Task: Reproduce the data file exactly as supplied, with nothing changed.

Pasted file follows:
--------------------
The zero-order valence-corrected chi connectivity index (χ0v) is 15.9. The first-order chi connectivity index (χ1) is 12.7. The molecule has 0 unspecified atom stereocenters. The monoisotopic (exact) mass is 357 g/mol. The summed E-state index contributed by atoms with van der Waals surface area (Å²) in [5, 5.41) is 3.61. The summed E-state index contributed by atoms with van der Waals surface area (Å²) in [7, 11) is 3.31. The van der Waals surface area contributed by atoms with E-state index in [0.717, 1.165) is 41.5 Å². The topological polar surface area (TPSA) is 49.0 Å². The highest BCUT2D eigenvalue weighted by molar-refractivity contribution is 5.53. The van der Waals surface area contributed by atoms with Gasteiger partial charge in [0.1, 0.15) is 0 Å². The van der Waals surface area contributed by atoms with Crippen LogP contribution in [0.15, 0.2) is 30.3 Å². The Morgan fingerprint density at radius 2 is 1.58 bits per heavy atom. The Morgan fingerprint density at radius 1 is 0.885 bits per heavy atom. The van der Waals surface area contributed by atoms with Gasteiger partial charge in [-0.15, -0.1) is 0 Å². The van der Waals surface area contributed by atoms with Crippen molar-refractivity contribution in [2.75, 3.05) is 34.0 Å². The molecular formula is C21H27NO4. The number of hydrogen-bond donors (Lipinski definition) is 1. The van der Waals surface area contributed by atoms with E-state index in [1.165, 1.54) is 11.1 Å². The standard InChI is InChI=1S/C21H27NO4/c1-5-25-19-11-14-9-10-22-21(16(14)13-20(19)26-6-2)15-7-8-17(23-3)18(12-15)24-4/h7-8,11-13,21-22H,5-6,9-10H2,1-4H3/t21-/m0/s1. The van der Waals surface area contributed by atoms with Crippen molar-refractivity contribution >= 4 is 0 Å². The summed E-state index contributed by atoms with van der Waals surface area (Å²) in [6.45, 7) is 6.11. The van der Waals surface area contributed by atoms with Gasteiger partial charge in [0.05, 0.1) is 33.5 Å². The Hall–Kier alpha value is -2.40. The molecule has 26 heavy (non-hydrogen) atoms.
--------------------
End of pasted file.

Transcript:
The zero-order valence-corrected chi connectivity index (χ0v) is 15.9. The first-order chi connectivity index (χ1) is 12.7. The molecule has 0 unspecified atom stereocenters. The monoisotopic (exact) mass is 357 g/mol. The summed E-state index contributed by atoms with van der Waals surface area (Å²) in [5, 5.41) is 3.61. The summed E-state index contributed by atoms with van der Waals surface area (Å²) in [7, 11) is 3.31. The van der Waals surface area contributed by atoms with E-state index in [0.717, 1.165) is 41.5 Å². The topological polar surface area (TPSA) is 49.0 Å². The highest BCUT2D eigenvalue weighted by molar-refractivity contribution is 5.53. The van der Waals surface area contributed by atoms with Gasteiger partial charge in [0.1, 0.15) is 0 Å². The van der Waals surface area contributed by atoms with Crippen LogP contribution in [0.15, 0.2) is 30.3 Å². The Morgan fingerprint density at radius 2 is 1.58 bits per heavy atom. The Morgan fingerprint density at radius 1 is 0.885 bits per heavy atom. The van der Waals surface area contributed by atoms with Gasteiger partial charge in [-0.15, -0.1) is 0 Å². The van der Waals surface area contributed by atoms with Crippen molar-refractivity contribution in [2.75, 3.05) is 34.0 Å². The molecular formula is C21H27NO4. The number of hydrogen-bond donors (Lipinski definition) is 1. The van der Waals surface area contributed by atoms with E-state index in [1.165, 1.54) is 11.1 Å². The standard InChI is InChI=1S/C21H27NO4/c1-5-25-19-11-14-9-10-22-21(16(14)13-20(19)26-6-2)15-7-8-17(23-3)18(12-15)24-4/h7-8,11-13,21-22H,5-6,9-10H2,1-4H3/t21-/m0/s1. The van der Waals surface area contributed by atoms with Crippen molar-refractivity contribution >= 4 is 0 Å². The summed E-state index contributed by atoms with van der Waals surface area (Å²) in [6.45, 7) is 6.11. The van der Waals surface area contributed by atoms with Gasteiger partial charge in [0.05, 0.1) is 33.5 Å². The Hall–Kier alpha value is -2.40. The molecule has 26 heavy (non-hydrogen) atoms.